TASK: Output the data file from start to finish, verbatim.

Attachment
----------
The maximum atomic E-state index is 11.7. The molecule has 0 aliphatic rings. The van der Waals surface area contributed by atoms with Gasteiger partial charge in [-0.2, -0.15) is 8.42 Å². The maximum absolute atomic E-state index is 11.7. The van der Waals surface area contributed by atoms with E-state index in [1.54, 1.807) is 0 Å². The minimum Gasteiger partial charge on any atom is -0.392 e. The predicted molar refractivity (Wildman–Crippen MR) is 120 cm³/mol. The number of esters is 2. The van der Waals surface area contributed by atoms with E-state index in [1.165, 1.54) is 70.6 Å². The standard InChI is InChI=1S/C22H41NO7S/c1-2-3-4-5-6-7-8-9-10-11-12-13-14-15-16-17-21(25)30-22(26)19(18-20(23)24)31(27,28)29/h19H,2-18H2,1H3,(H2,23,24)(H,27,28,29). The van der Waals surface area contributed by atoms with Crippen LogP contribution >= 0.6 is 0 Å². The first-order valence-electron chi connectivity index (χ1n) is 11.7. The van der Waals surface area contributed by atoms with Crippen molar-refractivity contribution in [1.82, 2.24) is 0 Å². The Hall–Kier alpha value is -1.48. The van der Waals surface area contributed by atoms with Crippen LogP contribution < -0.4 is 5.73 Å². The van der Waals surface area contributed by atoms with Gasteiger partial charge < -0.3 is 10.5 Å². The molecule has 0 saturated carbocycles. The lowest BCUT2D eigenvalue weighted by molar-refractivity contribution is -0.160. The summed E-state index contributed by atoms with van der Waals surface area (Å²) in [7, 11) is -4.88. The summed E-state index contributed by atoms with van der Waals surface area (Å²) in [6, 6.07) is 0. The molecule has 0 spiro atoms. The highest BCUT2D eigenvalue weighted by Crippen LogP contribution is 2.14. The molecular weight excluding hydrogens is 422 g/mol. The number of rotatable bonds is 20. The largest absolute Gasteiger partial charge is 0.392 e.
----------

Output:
The maximum atomic E-state index is 11.7. The molecule has 0 aliphatic rings. The van der Waals surface area contributed by atoms with Gasteiger partial charge in [-0.2, -0.15) is 8.42 Å². The maximum absolute atomic E-state index is 11.7. The van der Waals surface area contributed by atoms with E-state index in [1.54, 1.807) is 0 Å². The minimum Gasteiger partial charge on any atom is -0.392 e. The predicted molar refractivity (Wildman–Crippen MR) is 120 cm³/mol. The number of esters is 2. The van der Waals surface area contributed by atoms with E-state index in [1.165, 1.54) is 70.6 Å². The standard InChI is InChI=1S/C22H41NO7S/c1-2-3-4-5-6-7-8-9-10-11-12-13-14-15-16-17-21(25)30-22(26)19(18-20(23)24)31(27,28)29/h19H,2-18H2,1H3,(H2,23,24)(H,27,28,29). The van der Waals surface area contributed by atoms with Crippen LogP contribution >= 0.6 is 0 Å². The first-order valence-electron chi connectivity index (χ1n) is 11.7. The van der Waals surface area contributed by atoms with Crippen molar-refractivity contribution in [1.82, 2.24) is 0 Å². The Hall–Kier alpha value is -1.48. The van der Waals surface area contributed by atoms with Crippen LogP contribution < -0.4 is 5.73 Å². The van der Waals surface area contributed by atoms with Gasteiger partial charge < -0.3 is 10.5 Å². The molecule has 0 saturated carbocycles. The lowest BCUT2D eigenvalue weighted by molar-refractivity contribution is -0.160. The summed E-state index contributed by atoms with van der Waals surface area (Å²) in [7, 11) is -4.88. The summed E-state index contributed by atoms with van der Waals surface area (Å²) in [6, 6.07) is 0. The molecule has 0 spiro atoms. The highest BCUT2D eigenvalue weighted by Crippen LogP contribution is 2.14. The molecular weight excluding hydrogens is 422 g/mol. The number of rotatable bonds is 20. The largest absolute Gasteiger partial charge is 0.392 e.